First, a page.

There is also the possibility that the exhaust port in the control valve bushing have become plugged with foreign material such as plastic shavings or gasket material etc. When this happens the only fix is to pull the pump out of the tractor and drive the bushing out and clean the ports of what ever junk is plugging the ports.

The pump is a four cylinder piston type pump. One or more of these four pumps can be disabled and the pump will still lift the same amount of weight or close to it but will tremble or jump on raising. Sometimes the valve chambers of the pumps may leak if the hold down bolt that plugs the valve chambers on either side of the pump come loose or the seals become eroded. Sometimes a broken valve spring or springs in the valve chambers can cause a skipping pump or intermittent pumping action causing the lift to pulsate on lifting. The problems with the pump can only be corrected by removing the pump and inspection of pump parts and replacing or repairing such parts.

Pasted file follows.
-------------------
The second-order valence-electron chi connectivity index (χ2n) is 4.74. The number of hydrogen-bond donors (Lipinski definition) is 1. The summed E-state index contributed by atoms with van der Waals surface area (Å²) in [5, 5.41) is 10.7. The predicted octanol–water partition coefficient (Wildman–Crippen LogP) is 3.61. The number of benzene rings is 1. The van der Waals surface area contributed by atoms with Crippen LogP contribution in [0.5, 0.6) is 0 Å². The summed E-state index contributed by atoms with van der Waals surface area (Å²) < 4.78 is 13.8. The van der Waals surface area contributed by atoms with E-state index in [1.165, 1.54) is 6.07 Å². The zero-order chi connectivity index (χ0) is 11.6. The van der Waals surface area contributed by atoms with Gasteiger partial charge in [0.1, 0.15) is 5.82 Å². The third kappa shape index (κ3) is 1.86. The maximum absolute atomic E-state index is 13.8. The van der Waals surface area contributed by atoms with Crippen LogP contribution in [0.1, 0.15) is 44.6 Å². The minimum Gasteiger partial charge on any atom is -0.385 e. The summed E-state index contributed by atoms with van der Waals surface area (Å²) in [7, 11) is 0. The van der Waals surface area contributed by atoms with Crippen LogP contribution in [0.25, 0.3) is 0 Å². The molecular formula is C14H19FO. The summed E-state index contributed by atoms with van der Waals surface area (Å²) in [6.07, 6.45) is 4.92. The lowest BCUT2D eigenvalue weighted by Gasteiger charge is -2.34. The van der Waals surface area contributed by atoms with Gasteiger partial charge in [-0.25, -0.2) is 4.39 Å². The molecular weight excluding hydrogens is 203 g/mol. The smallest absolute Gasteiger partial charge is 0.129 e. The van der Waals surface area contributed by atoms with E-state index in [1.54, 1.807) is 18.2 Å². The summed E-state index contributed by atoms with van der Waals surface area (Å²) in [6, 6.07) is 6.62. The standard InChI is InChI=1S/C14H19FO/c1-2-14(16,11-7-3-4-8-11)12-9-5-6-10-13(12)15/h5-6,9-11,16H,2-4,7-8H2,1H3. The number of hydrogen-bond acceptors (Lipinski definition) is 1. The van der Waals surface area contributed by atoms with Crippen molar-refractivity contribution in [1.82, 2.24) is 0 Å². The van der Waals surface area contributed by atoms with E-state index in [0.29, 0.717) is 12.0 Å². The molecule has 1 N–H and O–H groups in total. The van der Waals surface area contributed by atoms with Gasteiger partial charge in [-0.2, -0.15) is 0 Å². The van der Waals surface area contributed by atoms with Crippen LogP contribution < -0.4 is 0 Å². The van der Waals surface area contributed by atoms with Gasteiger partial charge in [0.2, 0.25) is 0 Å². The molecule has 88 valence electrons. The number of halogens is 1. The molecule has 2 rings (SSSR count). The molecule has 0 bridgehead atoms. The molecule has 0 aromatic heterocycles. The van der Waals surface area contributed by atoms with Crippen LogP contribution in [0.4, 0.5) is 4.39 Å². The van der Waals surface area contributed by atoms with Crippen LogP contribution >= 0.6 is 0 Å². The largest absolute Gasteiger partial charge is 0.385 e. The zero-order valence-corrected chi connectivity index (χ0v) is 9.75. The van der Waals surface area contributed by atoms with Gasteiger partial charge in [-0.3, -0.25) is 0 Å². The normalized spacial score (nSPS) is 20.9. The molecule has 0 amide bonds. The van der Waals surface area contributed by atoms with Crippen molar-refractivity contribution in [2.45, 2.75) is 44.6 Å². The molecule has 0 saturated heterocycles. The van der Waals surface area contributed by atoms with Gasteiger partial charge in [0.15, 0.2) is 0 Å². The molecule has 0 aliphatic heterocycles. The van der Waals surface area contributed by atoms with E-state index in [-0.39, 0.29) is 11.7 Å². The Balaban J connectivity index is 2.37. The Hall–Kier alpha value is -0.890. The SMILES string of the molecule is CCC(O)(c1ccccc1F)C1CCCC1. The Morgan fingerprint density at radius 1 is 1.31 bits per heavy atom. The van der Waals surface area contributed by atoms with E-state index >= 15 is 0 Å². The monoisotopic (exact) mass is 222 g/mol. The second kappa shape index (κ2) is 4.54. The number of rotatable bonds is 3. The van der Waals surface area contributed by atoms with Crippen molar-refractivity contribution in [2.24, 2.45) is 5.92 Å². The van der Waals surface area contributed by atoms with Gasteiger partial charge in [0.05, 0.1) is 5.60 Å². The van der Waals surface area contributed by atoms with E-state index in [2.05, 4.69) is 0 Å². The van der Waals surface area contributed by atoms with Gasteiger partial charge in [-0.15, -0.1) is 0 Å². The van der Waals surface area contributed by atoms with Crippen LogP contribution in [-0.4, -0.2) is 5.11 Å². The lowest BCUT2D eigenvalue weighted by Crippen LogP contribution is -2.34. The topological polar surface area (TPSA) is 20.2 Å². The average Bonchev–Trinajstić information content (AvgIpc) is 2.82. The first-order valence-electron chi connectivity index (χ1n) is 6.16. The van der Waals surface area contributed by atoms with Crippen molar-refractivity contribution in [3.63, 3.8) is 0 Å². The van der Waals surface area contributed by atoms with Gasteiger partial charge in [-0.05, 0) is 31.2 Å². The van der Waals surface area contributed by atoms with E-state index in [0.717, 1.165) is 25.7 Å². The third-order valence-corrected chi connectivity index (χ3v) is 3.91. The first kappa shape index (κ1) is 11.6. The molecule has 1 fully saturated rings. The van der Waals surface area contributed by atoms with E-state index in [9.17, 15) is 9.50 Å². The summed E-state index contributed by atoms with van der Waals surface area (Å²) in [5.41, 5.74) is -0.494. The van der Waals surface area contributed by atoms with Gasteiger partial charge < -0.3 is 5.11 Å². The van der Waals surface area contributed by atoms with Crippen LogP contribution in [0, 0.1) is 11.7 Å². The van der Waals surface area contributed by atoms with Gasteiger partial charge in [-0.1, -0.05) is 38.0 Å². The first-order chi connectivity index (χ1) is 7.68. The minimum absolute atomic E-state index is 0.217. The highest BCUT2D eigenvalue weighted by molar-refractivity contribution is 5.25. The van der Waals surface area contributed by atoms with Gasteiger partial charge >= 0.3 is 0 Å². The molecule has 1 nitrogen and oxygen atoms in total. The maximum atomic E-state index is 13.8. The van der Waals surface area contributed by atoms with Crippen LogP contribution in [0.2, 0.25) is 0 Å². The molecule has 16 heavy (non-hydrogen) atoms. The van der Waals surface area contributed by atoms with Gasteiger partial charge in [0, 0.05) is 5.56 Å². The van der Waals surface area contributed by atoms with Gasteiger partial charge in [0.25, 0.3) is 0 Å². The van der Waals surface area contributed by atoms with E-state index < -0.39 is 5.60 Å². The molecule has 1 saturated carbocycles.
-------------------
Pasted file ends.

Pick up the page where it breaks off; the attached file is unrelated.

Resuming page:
Zane Sherman
Talladega Alabama
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James Shepherd

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PostPosted: Thu Jul 12, 2007 7:17 am    Post subject: Re: 9n Hydraulic problems Reply to specific post Reply with quote

Hey Zane and Chris. Hope you guys stay close to this forum. I am about to reinstall the hyd pump in my 8N. Really appreciated the tutorial on pumps from Zane. Chris hope yours turned out OK. My hydralics suddenly quit. Had some broken links under lift cover but no pressure after repalcing them. Sump was very sludgy (sp?). Cleaned up pump and all parts seemed to have only normal wear. The book said that the steel valve bodies for exhaust etc should be flush with the surface of the pump body face but I don't think they were that way when I disassembled it. Also the drive cam that meets the pto shaft appears to have a beveled side I am assuming that that is to make shaft incertion easier. Mine is facing the other way. Is it critical to have the cam with the beveled edge facing rearward? thks Gentlemen.